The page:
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Old 06-19-2019, 08:10 PM
Cecily Cecily is offline
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Join Date: Jan 2012
Location: Mary’s Land
Posts: 4,676

Originally Posted by Ravager [You must be logged in to view images. Log in or Register.]
Tired of these illiterate millennials using the wrong words. "Toxic" means poisonous. There's nothing poisonous about being an "asshole" which is the word you should be using. Pick up a book instead of a cellphone, douchebags.

I'm sorry if I'm being "random".

I've read a book or two on this subject.

The [digestive or] GI tract is a series of hollow organs joined in a long, twisting tube from the mouth to the anus.

Coliforms are bacteria that are always present in the digestive tracts of animals, including humans, and are found in their wastes. They are also found in plant and soil material.

Escherichia coli (E. coli) bacteria normally live in the intestines of healthy people and animals. Most varieties of E. coli are harmless or cause relatively brief diarrhea. But a few particularly nasty strains, such as E. coli O157:H7, can cause severe abdominal cramps, bloody diarrhea and vomiting.

You may be exposed to E. coli from contaminated water or food especially raw vegetables and undercooked ground beef. Healthy adults usually recover from infection with E. coli O157:H7 within a week, but young children and older adults have a greater risk of developing a life-threatening form of kidney failure called hemolytic uremic syndrome.


Signs and symptoms of E. coli O157:H7 infection typically begin three or four days after exposure to the bacteria, though you may become ill as soon as one day after to more than a week later. Signs and symptoms include:
  • Diarrhea, which may range from mild and watery to severe and bloody
  • Abdominal cramping, pain or tenderness
  • Nausea and vomiting, in some people

Many non-O157 STEC infections are not diagnosed. Patients with more severe illness are generally more likely to seek medical care and to have stool specimens tested to determine the cause of illness. Non-O157 STEC are a diverse group of bacteria that vary in virulence. There are two general types of Shiga toxins, Shiga toxin 1 and Shiga toxin 2. Strains may carry one Shiga toxin or both at the same time. Strains that produce Shiga toxin 2 tend to be more virulent. Even among the more virulent STEC strains, many infections go undiagnosed.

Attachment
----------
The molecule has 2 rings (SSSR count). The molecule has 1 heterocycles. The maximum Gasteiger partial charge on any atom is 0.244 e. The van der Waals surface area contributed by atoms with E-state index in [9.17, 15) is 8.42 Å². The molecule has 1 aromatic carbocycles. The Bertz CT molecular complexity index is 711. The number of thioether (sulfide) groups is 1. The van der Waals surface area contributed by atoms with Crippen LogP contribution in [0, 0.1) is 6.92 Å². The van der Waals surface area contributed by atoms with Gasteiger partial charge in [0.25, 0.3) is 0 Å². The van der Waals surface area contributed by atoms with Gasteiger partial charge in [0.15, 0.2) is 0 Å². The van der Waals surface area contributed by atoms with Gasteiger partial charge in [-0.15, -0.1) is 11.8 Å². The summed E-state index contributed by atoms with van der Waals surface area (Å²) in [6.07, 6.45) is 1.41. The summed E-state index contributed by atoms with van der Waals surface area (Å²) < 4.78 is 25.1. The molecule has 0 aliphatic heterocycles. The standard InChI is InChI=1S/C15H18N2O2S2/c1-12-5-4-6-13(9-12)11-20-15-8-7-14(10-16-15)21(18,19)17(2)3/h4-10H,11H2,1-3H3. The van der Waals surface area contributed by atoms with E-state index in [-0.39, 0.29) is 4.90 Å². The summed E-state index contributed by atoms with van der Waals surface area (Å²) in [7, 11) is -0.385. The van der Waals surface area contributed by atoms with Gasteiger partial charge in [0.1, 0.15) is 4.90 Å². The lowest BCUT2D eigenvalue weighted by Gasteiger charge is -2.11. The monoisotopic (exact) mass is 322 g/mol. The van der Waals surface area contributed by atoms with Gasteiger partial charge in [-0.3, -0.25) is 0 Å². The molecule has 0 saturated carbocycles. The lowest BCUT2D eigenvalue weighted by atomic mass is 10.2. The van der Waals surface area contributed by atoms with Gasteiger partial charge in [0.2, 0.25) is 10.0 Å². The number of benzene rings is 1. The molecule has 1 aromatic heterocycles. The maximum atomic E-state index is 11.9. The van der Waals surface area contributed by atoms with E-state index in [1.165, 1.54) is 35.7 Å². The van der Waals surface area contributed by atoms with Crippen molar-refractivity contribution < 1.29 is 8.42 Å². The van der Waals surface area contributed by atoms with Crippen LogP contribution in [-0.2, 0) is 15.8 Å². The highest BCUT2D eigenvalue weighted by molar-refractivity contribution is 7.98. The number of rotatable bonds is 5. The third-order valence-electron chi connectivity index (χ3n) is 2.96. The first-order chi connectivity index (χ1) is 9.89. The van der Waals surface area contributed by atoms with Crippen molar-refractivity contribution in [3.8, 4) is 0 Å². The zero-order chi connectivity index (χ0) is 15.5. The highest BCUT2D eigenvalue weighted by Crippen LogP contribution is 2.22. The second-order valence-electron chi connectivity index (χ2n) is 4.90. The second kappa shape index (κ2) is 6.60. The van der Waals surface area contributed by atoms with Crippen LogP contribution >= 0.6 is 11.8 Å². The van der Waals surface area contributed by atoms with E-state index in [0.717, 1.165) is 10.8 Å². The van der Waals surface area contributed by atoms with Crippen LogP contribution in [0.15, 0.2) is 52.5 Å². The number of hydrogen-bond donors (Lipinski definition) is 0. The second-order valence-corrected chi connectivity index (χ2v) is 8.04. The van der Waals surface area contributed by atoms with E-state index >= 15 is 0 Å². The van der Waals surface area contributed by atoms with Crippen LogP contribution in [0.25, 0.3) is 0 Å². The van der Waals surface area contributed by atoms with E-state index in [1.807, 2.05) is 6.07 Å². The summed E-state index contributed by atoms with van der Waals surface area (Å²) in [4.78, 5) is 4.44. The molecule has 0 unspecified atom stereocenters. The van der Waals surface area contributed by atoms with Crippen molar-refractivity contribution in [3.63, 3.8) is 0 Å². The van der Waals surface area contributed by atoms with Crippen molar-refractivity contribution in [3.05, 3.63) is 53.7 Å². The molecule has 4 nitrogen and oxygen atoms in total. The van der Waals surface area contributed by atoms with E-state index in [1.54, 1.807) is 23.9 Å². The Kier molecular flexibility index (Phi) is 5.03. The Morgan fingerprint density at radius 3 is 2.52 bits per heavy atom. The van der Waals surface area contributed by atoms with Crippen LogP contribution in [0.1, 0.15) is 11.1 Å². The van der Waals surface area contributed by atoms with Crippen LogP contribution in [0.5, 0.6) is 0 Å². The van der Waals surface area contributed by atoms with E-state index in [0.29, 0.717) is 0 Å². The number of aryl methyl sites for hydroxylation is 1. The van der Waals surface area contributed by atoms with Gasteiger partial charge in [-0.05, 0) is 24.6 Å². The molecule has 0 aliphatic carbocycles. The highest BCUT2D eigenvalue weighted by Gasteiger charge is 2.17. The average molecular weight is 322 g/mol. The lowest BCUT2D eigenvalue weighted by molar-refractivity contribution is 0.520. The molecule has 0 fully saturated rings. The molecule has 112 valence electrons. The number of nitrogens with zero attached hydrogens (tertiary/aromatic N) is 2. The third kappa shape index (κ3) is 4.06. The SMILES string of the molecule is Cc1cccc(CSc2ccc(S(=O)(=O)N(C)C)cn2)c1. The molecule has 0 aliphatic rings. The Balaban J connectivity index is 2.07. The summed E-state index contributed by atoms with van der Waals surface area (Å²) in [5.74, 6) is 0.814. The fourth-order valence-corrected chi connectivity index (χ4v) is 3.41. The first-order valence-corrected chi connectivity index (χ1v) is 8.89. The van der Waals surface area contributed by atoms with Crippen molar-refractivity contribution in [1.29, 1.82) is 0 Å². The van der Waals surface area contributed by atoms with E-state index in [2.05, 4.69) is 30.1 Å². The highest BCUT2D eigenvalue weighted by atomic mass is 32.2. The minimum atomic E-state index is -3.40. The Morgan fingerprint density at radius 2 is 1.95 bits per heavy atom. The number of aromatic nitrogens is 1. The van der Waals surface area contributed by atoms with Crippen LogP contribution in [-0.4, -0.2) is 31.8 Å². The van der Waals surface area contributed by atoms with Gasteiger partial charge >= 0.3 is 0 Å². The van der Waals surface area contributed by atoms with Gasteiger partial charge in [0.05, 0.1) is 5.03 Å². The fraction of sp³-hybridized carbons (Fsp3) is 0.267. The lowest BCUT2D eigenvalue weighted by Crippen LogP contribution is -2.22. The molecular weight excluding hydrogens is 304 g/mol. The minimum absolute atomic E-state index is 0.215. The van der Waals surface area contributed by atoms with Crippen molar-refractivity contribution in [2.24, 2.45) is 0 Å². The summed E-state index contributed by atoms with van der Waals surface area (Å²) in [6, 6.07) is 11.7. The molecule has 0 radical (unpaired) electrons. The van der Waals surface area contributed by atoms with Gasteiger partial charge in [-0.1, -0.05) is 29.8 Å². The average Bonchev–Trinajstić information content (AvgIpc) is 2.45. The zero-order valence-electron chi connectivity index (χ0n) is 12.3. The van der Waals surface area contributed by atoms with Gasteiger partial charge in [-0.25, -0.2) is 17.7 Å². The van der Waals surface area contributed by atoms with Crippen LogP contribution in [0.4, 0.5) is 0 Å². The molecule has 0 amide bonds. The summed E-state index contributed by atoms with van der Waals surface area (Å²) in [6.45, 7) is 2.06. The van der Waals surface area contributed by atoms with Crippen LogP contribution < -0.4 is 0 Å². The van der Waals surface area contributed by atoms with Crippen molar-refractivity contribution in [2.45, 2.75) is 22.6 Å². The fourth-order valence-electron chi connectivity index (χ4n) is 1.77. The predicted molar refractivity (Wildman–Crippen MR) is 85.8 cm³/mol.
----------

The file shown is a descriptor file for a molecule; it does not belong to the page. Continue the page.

Guidelines to ensure as complete as possible detection and characterization of STEC infections include the following:
  • All stools submitted for testing from patients with acute community-acquired diarrhea should be cultured for STEC O157. These stools should be simultaneously assayed for non-O157 STEC with a test that detects Shiga toxins or the genes encoding these toxins.
  • Clinical laboratories should report and send E. coli O157 isolates and Shiga toxin-positive samples to state or local public health laboratories as soon as possible for additional characterization.
  • Specimens or enrichment broths in which Shiga toxin or STEC are detected, but from which O157 STEC are not recovered should be forwarded as soon as possible to a state or local public health laboratory so that non-O157 STEC can be isolated.
  • Often, by the time a patient presents with HUS, the causative STEC can no longer be easily isolated from a stool specimen. For any patient with HUS without a culture-confirmed STEC infection, stool can be sent to a public health laboratory or to CDC through their public health laboraotory for immunomagnetic separation (IMS) techniques that can increase the sensitivity of culture. In addition, with prior approval, serum can be sent through a state public health laboratory to CDC for serological testing for antibodies to some STEC serogroups.
The benefits of adhering to the recommended testing strategy include early diagnosis, improved patient outcome, and detection of infections caused by all STEC serotypes.

All patients with Shiga toxin-positive diarrheal illness or otherwise butthurt should be reported to health departments.

I'm reporting you.